Friday, February 13, 2015

Move Baby Move

I recently attended a workshop given by Sharifa Oppenheimer at Acorn Hill . The topic was brain development, and she said over and over how important free movement is for brain development. One particular comment really struck me: “Movement is how we know ourselves”.
Free, self initiated movement is how babies integrate sensory information, it's how they get to know themselves in space, and how they find their own balance. Movement is how they learn. “In the course of her motor development, a baby does not only learn how to turn over onto her belly, to roll over, crawl, sit , stand and walk, she also learns how to learn. She learns to tackle something on her own, to take interest in something, to try something out, to experiment. She learns to overcome difficulties. She experiences the joy and the satisfaction that comes with success, the result of her patience and perseverence.--Emmi Pikler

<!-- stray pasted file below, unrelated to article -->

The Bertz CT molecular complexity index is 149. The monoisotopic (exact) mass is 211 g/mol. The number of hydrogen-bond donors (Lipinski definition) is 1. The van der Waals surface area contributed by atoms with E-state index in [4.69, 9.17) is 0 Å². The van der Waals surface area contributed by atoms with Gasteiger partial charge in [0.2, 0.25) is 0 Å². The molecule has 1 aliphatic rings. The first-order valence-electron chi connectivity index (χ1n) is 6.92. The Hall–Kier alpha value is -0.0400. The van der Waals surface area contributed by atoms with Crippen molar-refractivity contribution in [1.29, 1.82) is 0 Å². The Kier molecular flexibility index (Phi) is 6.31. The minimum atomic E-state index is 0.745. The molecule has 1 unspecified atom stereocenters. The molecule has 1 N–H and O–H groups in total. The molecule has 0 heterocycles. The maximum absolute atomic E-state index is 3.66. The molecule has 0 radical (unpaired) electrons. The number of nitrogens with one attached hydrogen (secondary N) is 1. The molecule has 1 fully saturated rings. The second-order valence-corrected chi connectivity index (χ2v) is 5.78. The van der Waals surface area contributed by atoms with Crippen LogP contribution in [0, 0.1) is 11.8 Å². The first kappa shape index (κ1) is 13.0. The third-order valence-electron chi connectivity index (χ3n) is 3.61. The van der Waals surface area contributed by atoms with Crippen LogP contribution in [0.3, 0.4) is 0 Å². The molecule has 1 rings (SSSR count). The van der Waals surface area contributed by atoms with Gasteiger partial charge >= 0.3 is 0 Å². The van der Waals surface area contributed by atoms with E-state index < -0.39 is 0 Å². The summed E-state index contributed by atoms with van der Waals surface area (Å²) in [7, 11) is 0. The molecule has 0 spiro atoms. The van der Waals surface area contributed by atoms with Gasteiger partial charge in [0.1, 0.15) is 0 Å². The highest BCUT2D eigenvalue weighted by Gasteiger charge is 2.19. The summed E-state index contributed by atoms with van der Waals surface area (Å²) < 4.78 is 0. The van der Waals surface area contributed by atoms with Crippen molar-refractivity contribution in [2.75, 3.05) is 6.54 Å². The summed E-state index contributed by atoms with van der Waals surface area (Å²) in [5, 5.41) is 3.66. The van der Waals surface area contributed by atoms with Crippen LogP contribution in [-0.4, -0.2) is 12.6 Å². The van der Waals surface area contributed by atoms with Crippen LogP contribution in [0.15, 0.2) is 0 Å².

Can we “trust the wise infant” enough to allow her to struggle to roll to her side, to her tummy, reverse it, come to her knees, crawl, come to sitting on her own, come to the vertical on her own—as Magda Gerber said-“in her own time, in her own way”?
Rudolf Steiner, founder of waldorf education also advocated free movement:“We should leave every thing to the child. Of the child's own accord she will raise herself in to an upright position when the time comes. “ --Rudolf Steiner
If we can give our baby this gift of free movement (within a secure relationship), she not only builds neural pathways, integrates sensory information and primitive reflexes, she gets to know herself. She gets to have an experience of herself inside her body. She feels a sense of core self, and a sense of self agency.

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